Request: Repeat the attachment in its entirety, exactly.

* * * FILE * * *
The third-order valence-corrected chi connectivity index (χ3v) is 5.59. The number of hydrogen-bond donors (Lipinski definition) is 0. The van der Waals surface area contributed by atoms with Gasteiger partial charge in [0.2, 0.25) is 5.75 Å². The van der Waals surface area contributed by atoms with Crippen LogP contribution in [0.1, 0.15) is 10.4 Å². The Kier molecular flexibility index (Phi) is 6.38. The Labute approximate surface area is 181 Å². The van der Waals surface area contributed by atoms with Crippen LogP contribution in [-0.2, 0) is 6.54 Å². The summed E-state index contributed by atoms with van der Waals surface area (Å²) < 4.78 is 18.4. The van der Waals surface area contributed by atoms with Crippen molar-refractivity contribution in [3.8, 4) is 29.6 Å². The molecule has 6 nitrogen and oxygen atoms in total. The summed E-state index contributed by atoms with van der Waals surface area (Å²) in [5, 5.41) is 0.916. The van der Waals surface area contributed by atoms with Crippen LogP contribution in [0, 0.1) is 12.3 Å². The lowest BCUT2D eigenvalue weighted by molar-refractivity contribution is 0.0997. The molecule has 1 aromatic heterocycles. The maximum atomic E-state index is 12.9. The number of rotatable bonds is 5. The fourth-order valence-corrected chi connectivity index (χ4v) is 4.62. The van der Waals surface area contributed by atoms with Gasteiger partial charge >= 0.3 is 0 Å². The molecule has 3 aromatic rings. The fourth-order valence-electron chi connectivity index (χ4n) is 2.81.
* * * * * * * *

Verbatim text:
The third-order valence-corrected chi connectivity index (χ3v) is 5.59. The number of hydrogen-bond donors (Lipinski definition) is 0. The van der Waals surface area contributed by atoms with Gasteiger partial charge in [0.2, 0.25) is 5.75 Å². The van der Waals surface area contributed by atoms with Crippen LogP contribution in [0.1, 0.15) is 10.4 Å². The Kier molecular flexibility index (Phi) is 6.38. The Labute approximate surface area is 181 Å². The van der Waals surface area contributed by atoms with Crippen LogP contribution in [-0.2, 0) is 6.54 Å². The summed E-state index contributed by atoms with van der Waals surface area (Å²) < 4.78 is 18.4. The van der Waals surface area contributed by atoms with Crippen molar-refractivity contribution in [3.8, 4) is 29.6 Å². The molecule has 6 nitrogen and oxygen atoms in total. The summed E-state index contributed by atoms with van der Waals surface area (Å²) in [5, 5.41) is 0.916. The van der Waals surface area contributed by atoms with Crippen LogP contribution in [0, 0.1) is 12.3 Å². The lowest BCUT2D eigenvalue weighted by molar-refractivity contribution is 0.0997. The molecule has 1 aromatic heterocycles. The maximum atomic E-state index is 12.9. The number of rotatable bonds is 5. The fourth-order valence-corrected chi connectivity index (χ4v) is 4.62. The van der Waals surface area contributed by atoms with Gasteiger partial charge >= 0.3 is 0 Å². The molecule has 3 aromatic rings. The fourth-order valence-electron chi connectivity index (χ4n) is 2.81.